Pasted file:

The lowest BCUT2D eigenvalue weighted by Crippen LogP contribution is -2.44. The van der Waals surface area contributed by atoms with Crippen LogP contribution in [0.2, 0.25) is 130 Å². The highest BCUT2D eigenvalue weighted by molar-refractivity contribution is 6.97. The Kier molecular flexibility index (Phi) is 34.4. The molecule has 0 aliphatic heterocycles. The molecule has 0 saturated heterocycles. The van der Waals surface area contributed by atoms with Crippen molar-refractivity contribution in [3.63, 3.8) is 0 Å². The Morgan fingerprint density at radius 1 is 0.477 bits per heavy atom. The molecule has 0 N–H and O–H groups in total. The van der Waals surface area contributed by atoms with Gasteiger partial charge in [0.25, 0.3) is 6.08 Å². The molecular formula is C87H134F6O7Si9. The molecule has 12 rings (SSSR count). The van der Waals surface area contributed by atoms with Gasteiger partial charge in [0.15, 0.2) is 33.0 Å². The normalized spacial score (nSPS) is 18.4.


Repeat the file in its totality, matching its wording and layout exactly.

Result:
The lowest BCUT2D eigenvalue weighted by Crippen LogP contribution is -2.44. The van der Waals surface area contributed by atoms with Crippen LogP contribution in [0.2, 0.25) is 130 Å². The highest BCUT2D eigenvalue weighted by molar-refractivity contribution is 6.97. The Kier molecular flexibility index (Phi) is 34.4. The molecule has 0 aliphatic heterocycles. The molecule has 0 saturated heterocycles. The van der Waals surface area contributed by atoms with Crippen molar-refractivity contribution in [3.63, 3.8) is 0 Å². The Morgan fingerprint density at radius 1 is 0.477 bits per heavy atom. The molecule has 0 N–H and O–H groups in total. The van der Waals surface area contributed by atoms with Gasteiger partial charge in [0.25, 0.3) is 6.08 Å². The molecular formula is C87H134F6O7Si9. The molecule has 12 rings (SSSR count). The van der Waals surface area contributed by atoms with Gasteiger partial charge in [0.15, 0.2) is 33.0 Å². The normalized spacial score (nSPS) is 18.4.